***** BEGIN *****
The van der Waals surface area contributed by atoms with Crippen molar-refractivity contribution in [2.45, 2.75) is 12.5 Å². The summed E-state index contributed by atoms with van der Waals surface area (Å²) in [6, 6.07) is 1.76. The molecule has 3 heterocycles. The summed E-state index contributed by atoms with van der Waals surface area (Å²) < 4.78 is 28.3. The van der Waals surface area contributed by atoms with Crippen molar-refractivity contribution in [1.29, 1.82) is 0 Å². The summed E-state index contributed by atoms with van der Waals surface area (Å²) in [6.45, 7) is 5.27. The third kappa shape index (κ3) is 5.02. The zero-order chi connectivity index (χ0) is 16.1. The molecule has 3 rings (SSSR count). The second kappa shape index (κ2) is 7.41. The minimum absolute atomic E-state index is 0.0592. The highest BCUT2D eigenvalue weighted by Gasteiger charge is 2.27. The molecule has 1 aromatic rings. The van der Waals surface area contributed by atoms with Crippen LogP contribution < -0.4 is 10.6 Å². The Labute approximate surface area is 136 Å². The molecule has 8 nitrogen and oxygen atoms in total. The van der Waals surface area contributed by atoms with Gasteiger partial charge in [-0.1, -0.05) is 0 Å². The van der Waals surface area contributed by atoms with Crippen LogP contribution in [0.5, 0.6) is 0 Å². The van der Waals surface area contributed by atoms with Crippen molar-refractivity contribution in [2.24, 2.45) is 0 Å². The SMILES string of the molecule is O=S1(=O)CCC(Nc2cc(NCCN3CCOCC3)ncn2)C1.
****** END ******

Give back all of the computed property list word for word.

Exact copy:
The van der Waals surface area contributed by atoms with Crippen molar-refractivity contribution in [2.45, 2.75) is 12.5 Å². The summed E-state index contributed by atoms with van der Waals surface area (Å²) in [6, 6.07) is 1.76. The molecule has 3 heterocycles. The summed E-state index contributed by atoms with van der Waals surface area (Å²) < 4.78 is 28.3. The van der Waals surface area contributed by atoms with Crippen molar-refractivity contribution in [1.29, 1.82) is 0 Å². The summed E-state index contributed by atoms with van der Waals surface area (Å²) in [6.45, 7) is 5.27. The third kappa shape index (κ3) is 5.02. The zero-order chi connectivity index (χ0) is 16.1. The molecule has 3 rings (SSSR count). The second kappa shape index (κ2) is 7.41. The minimum absolute atomic E-state index is 0.0592. The highest BCUT2D eigenvalue weighted by Gasteiger charge is 2.27. The molecule has 1 aromatic rings. The van der Waals surface area contributed by atoms with Crippen LogP contribution < -0.4 is 10.6 Å². The Labute approximate surface area is 136 Å². The molecule has 8 nitrogen and oxygen atoms in total. The van der Waals surface area contributed by atoms with Gasteiger partial charge in [-0.1, -0.05) is 0 Å². The van der Waals surface area contributed by atoms with Crippen LogP contribution in [0.5, 0.6) is 0 Å². The van der Waals surface area contributed by atoms with Crippen molar-refractivity contribution in [2.24, 2.45) is 0 Å². The SMILES string of the molecule is O=S1(=O)CCC(Nc2cc(NCCN3CCOCC3)ncn2)C1.